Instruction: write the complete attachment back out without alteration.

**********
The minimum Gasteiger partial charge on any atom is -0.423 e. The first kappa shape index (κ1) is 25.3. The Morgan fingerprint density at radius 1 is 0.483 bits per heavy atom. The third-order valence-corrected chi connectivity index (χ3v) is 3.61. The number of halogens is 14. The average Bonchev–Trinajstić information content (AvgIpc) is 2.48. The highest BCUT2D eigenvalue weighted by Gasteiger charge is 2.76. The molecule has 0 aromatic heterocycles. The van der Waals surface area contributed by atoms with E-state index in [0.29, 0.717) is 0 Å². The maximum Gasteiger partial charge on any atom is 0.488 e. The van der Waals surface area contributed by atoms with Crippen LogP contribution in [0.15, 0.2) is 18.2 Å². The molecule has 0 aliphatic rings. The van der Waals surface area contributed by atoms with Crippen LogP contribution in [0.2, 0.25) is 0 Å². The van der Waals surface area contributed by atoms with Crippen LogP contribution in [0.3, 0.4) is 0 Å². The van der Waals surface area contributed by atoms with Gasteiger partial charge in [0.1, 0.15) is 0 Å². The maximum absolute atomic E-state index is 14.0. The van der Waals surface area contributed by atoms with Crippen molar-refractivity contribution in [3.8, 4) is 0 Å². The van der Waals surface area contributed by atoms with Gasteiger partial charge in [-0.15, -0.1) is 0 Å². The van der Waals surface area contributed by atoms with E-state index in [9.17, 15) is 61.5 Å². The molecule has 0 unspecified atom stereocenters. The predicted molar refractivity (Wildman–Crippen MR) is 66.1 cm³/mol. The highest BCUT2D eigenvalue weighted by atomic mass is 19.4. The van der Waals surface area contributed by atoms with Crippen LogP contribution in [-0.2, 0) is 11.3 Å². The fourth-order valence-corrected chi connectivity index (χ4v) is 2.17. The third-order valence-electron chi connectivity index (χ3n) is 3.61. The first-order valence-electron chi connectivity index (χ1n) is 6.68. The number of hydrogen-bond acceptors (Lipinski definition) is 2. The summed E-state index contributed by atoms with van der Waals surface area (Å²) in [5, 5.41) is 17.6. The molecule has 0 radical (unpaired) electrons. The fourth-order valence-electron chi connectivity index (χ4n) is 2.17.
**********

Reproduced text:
The minimum Gasteiger partial charge on any atom is -0.423 e. The first kappa shape index (κ1) is 25.3. The Morgan fingerprint density at radius 1 is 0.483 bits per heavy atom. The third-order valence-corrected chi connectivity index (χ3v) is 3.61. The number of halogens is 14. The average Bonchev–Trinajstić information content (AvgIpc) is 2.48. The highest BCUT2D eigenvalue weighted by Gasteiger charge is 2.76. The molecule has 0 aromatic heterocycles. The van der Waals surface area contributed by atoms with E-state index in [0.29, 0.717) is 0 Å². The maximum Gasteiger partial charge on any atom is 0.488 e. The van der Waals surface area contributed by atoms with Crippen LogP contribution in [0.15, 0.2) is 18.2 Å². The molecule has 0 aliphatic rings. The van der Waals surface area contributed by atoms with Crippen LogP contribution in [0.2, 0.25) is 0 Å². The van der Waals surface area contributed by atoms with Crippen LogP contribution in [0.3, 0.4) is 0 Å². The van der Waals surface area contributed by atoms with Gasteiger partial charge in [0.1, 0.15) is 0 Å². The maximum absolute atomic E-state index is 14.0. The van der Waals surface area contributed by atoms with Crippen molar-refractivity contribution in [3.8, 4) is 0 Å². The van der Waals surface area contributed by atoms with Gasteiger partial charge in [-0.15, -0.1) is 0 Å². The van der Waals surface area contributed by atoms with E-state index in [9.17, 15) is 61.5 Å². The molecule has 0 unspecified atom stereocenters. The predicted molar refractivity (Wildman–Crippen MR) is 66.1 cm³/mol. The highest BCUT2D eigenvalue weighted by atomic mass is 19.4. The van der Waals surface area contributed by atoms with Crippen LogP contribution in [-0.2, 0) is 11.3 Å². The fourth-order valence-corrected chi connectivity index (χ4v) is 2.17. The third-order valence-electron chi connectivity index (χ3n) is 3.61. The first-order valence-electron chi connectivity index (χ1n) is 6.68. The number of hydrogen-bond acceptors (Lipinski definition) is 2. The summed E-state index contributed by atoms with van der Waals surface area (Å²) in [5, 5.41) is 17.6. The molecule has 0 radical (unpaired) electrons. The fourth-order valence-electron chi connectivity index (χ4n) is 2.17.